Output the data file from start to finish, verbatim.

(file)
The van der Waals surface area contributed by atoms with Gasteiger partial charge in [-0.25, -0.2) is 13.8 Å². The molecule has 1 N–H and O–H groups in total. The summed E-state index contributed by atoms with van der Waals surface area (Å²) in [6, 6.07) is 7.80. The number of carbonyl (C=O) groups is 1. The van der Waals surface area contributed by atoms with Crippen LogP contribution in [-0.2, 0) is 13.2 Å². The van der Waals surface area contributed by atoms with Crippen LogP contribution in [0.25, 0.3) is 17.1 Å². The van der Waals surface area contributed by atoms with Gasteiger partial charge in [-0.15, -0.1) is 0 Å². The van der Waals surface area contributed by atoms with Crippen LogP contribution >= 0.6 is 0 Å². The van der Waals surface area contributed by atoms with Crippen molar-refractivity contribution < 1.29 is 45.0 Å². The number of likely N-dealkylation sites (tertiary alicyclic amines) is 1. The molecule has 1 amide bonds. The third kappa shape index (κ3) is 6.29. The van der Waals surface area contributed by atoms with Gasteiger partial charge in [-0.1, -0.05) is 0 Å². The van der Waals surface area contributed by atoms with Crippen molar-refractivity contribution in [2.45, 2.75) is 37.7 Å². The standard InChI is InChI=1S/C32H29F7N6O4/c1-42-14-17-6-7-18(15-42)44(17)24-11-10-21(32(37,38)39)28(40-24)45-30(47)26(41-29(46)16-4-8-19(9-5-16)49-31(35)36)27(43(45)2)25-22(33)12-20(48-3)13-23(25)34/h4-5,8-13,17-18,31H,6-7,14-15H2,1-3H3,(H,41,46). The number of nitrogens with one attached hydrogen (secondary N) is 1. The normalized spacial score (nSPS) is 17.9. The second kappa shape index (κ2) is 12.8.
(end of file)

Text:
The van der Waals surface area contributed by atoms with Gasteiger partial charge in [-0.25, -0.2) is 13.8 Å². The molecule has 1 N–H and O–H groups in total. The summed E-state index contributed by atoms with van der Waals surface area (Å²) in [6, 6.07) is 7.80. The number of carbonyl (C=O) groups is 1. The van der Waals surface area contributed by atoms with Crippen LogP contribution in [-0.2, 0) is 13.2 Å². The van der Waals surface area contributed by atoms with Crippen LogP contribution in [0.25, 0.3) is 17.1 Å². The van der Waals surface area contributed by atoms with Gasteiger partial charge in [-0.15, -0.1) is 0 Å². The van der Waals surface area contributed by atoms with Crippen LogP contribution >= 0.6 is 0 Å². The van der Waals surface area contributed by atoms with Crippen molar-refractivity contribution < 1.29 is 45.0 Å². The number of likely N-dealkylation sites (tertiary alicyclic amines) is 1. The molecule has 1 amide bonds. The third kappa shape index (κ3) is 6.29. The van der Waals surface area contributed by atoms with Gasteiger partial charge in [-0.1, -0.05) is 0 Å². The van der Waals surface area contributed by atoms with Crippen molar-refractivity contribution in [2.45, 2.75) is 37.7 Å². The standard InChI is InChI=1S/C32H29F7N6O4/c1-42-14-17-6-7-18(15-42)44(17)24-11-10-21(32(37,38)39)28(40-24)45-30(47)26(41-29(46)16-4-8-19(9-5-16)49-31(35)36)27(43(45)2)25-22(33)12-20(48-3)13-23(25)34/h4-5,8-13,17-18,31H,6-7,14-15H2,1-3H3,(H,41,46). The number of nitrogens with one attached hydrogen (secondary N) is 1. The normalized spacial score (nSPS) is 17.9. The second kappa shape index (κ2) is 12.8.